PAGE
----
I have been asked a few times which of my parents has had the greatest influence on my life? I am closest to my mum but an all through-and-through daddy’s girl. During my undergraduate years, whenever I was talking to my dad on phone, I will finish to queries from my room-mates or class-mates if it was my boyfriend. There was always few minutes of convincing before they believed it was my father. Once actually, a lecturer whom I was teaching assistant to, insisted he spoke to whoever I was on the phone with to convince himself that was indeed my Dad. 😏
Of my parents my mum is the no-nonsense, say-it-as-it-is disciplinarian. I remember all the ‘Masoa yɛ dzen” (really painful squats Ghanaian parents devised as a sort of punishment) I had to do for spending my after-school trotro fare on ice-cream. My dad is the calm, let us talk it out and reason together kinda guy. His idea of punishment was missing out on a friend’s birthday party or a school trip that you had been talking about for months. I however cannot forget my one and only physical discipline from him. In junior high school, my siblings and I spent almost all school holidays with our cousins. As I was the eldest, I was always put in charge when the adults left for work. Once I went for my dad’s belt to show my ‘big girl’ status in disciplining the kids. After my shenanigans, I unfortunately forget to hang the belt back in the usual place, Dad came back home and saw it; he asked, I lied that I was only using it to ‘threaten’ them. I doubt he believed me, so he warned me never to touch his belt again. Yep, your guess is as good as mine: I did go for it again and I once again forget to put it back. He came home to see his belt lying around and there is no need recounting what happened after this. Suffice it to say, my life-long hatred for my Dad’s belt began and continues.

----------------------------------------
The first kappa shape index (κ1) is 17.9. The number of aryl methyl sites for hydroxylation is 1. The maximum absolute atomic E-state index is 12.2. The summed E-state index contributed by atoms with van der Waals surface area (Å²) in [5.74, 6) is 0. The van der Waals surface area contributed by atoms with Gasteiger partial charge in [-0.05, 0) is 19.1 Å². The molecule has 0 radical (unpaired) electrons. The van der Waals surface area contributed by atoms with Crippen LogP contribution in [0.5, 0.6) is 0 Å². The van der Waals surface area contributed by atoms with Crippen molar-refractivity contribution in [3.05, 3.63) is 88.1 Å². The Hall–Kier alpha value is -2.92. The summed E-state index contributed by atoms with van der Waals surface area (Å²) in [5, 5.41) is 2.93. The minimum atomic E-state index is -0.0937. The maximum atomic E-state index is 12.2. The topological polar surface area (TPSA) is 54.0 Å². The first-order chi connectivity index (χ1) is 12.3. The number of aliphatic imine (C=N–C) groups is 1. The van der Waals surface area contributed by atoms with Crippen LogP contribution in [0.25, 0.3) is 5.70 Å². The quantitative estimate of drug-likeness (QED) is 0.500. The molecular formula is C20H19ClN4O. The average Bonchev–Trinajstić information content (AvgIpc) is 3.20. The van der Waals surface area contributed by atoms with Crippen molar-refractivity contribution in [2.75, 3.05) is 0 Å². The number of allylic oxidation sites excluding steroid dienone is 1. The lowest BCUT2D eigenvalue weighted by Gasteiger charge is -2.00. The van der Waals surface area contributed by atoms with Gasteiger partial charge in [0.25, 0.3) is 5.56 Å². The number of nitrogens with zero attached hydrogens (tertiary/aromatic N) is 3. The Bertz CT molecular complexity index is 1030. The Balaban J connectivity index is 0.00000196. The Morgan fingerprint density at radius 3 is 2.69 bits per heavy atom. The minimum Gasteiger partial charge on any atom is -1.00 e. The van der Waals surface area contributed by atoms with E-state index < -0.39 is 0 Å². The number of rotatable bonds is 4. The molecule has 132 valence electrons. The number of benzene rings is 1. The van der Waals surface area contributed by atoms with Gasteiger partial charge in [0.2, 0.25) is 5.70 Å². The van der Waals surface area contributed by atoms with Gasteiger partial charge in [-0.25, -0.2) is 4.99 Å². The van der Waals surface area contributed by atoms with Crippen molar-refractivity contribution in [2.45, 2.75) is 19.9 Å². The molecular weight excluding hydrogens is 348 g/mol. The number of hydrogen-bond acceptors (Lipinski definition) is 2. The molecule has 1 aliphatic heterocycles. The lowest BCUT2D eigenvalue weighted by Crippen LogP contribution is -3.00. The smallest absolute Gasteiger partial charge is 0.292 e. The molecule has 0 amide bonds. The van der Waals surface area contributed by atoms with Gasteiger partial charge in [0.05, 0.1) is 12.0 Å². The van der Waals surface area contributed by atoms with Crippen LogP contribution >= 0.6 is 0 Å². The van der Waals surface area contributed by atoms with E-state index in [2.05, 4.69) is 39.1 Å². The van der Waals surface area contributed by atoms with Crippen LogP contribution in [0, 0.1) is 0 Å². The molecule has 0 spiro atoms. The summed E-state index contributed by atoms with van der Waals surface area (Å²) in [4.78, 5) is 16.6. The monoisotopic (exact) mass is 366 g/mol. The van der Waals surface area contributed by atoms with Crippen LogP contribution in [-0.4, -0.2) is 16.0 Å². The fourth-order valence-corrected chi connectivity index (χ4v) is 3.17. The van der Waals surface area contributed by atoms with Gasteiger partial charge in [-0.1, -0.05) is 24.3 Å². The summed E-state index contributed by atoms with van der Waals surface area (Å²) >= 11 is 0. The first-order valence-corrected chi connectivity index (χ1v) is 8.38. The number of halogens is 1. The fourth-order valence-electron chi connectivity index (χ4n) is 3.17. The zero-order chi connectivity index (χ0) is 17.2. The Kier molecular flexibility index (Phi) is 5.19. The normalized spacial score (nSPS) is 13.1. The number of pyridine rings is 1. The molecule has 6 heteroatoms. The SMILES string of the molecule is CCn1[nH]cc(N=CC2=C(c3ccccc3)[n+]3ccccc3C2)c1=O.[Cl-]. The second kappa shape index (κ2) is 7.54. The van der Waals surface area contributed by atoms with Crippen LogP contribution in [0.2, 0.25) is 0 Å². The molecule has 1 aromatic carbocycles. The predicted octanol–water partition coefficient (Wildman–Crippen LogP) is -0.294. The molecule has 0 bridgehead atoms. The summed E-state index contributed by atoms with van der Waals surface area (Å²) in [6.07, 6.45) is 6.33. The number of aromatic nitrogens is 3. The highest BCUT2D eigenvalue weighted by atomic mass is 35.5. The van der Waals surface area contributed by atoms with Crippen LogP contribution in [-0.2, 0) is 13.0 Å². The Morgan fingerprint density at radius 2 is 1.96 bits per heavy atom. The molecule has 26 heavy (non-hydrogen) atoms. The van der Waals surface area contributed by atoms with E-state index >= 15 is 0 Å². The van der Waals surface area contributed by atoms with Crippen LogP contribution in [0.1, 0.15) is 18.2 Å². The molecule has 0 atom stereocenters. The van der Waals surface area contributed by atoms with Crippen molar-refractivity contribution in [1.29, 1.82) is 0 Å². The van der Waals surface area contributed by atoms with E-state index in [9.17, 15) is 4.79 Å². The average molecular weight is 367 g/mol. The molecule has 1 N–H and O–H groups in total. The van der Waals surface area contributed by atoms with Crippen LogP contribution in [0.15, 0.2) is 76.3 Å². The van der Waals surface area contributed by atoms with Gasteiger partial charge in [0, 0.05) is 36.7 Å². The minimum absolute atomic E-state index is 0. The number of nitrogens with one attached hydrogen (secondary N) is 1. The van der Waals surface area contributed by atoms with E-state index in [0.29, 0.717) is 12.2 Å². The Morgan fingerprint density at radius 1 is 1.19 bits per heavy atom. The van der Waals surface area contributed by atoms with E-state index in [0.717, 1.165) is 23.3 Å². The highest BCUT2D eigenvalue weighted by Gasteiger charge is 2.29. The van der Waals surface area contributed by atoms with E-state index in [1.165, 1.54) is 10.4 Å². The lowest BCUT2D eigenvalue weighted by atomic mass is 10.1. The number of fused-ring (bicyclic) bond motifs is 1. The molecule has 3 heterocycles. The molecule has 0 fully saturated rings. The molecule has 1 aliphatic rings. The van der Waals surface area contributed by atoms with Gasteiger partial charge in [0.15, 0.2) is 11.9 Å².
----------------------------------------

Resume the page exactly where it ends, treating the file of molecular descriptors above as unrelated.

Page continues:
My extroverted, straight-forward nature is definitely my mum. My wit and sarcastic streak is still her. My dad is the kind and generous one (too generous really). Book-long, my dad too. I am very grateful for the parents I have been blessed with (I have not always felt this way, there are days I cannot imagine any more difficult pair- these are the times, they tell me “Ebɛyini abɛto” to wit, my parenting days are close and I will live to experience same). In a series of conversations with my dad recently about raising his children, I asked specifically if he thinks he has been successful in raising girls in a different world than the one his sisters and mothers were raised in. He said he has done the best he knew how. I decided to ask a few of my Facebook friends (fathers of girls) their opinion on this as well and so I asked them some of the questions I asked my Dad (MOA). I reproduce here their exact answers (I have color coded the responses to make it easier to follow).
1. How are you raising your daughters differently from how you were raised?